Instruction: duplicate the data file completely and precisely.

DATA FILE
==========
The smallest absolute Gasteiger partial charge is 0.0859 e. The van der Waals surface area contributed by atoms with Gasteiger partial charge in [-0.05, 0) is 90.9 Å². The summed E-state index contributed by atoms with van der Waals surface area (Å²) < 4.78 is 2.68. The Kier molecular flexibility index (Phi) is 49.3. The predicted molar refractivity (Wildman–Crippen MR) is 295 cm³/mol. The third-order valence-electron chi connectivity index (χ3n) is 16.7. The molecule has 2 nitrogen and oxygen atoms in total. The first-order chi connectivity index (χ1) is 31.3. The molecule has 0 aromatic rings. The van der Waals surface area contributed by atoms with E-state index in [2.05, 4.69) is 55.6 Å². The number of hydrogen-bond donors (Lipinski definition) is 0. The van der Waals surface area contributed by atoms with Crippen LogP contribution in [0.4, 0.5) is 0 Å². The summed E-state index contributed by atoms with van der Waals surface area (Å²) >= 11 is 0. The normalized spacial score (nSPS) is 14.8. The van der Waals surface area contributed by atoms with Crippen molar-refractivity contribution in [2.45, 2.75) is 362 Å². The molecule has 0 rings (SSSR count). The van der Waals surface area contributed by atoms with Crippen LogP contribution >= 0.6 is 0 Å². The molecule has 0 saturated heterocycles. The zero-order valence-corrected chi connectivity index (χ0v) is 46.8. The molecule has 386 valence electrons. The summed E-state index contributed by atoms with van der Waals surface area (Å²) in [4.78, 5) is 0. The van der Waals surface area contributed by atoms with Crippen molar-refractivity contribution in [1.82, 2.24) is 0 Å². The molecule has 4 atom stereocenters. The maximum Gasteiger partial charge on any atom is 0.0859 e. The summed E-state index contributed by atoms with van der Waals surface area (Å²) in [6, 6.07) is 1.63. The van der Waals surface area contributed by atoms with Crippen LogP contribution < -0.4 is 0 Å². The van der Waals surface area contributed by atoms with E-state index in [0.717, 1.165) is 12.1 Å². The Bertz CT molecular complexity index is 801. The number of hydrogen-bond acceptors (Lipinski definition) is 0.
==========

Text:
The smallest absolute Gasteiger partial charge is 0.0859 e. The van der Waals surface area contributed by atoms with Gasteiger partial charge in [-0.05, 0) is 90.9 Å². The summed E-state index contributed by atoms with van der Waals surface area (Å²) < 4.78 is 2.68. The Kier molecular flexibility index (Phi) is 49.3. The predicted molar refractivity (Wildman–Crippen MR) is 295 cm³/mol. The third-order valence-electron chi connectivity index (χ3n) is 16.7. The molecule has 2 nitrogen and oxygen atoms in total. The first-order chi connectivity index (χ1) is 31.3. The molecule has 0 aromatic rings. The van der Waals surface area contributed by atoms with E-state index in [2.05, 4.69) is 55.6 Å². The number of hydrogen-bond donors (Lipinski definition) is 0. The van der Waals surface area contributed by atoms with Crippen LogP contribution in [0.4, 0.5) is 0 Å². The summed E-state index contributed by atoms with van der Waals surface area (Å²) >= 11 is 0. The normalized spacial score (nSPS) is 14.8. The van der Waals surface area contributed by atoms with Crippen molar-refractivity contribution in [2.45, 2.75) is 362 Å². The molecule has 0 rings (SSSR count). The van der Waals surface area contributed by atoms with Crippen LogP contribution >= 0.6 is 0 Å². The molecule has 0 saturated heterocycles. The zero-order valence-corrected chi connectivity index (χ0v) is 46.8. The molecule has 386 valence electrons. The summed E-state index contributed by atoms with van der Waals surface area (Å²) in [4.78, 5) is 0. The van der Waals surface area contributed by atoms with Crippen molar-refractivity contribution in [1.82, 2.24) is 0 Å². The molecule has 4 atom stereocenters. The maximum Gasteiger partial charge on any atom is 0.0859 e. The summed E-state index contributed by atoms with van der Waals surface area (Å²) in [6, 6.07) is 1.63. The van der Waals surface area contributed by atoms with Crippen LogP contribution < -0.4 is 0 Å². The van der Waals surface area contributed by atoms with E-state index in [0.717, 1.165) is 12.1 Å². The Bertz CT molecular complexity index is 801. The number of hydrogen-bond acceptors (Lipinski definition) is 0.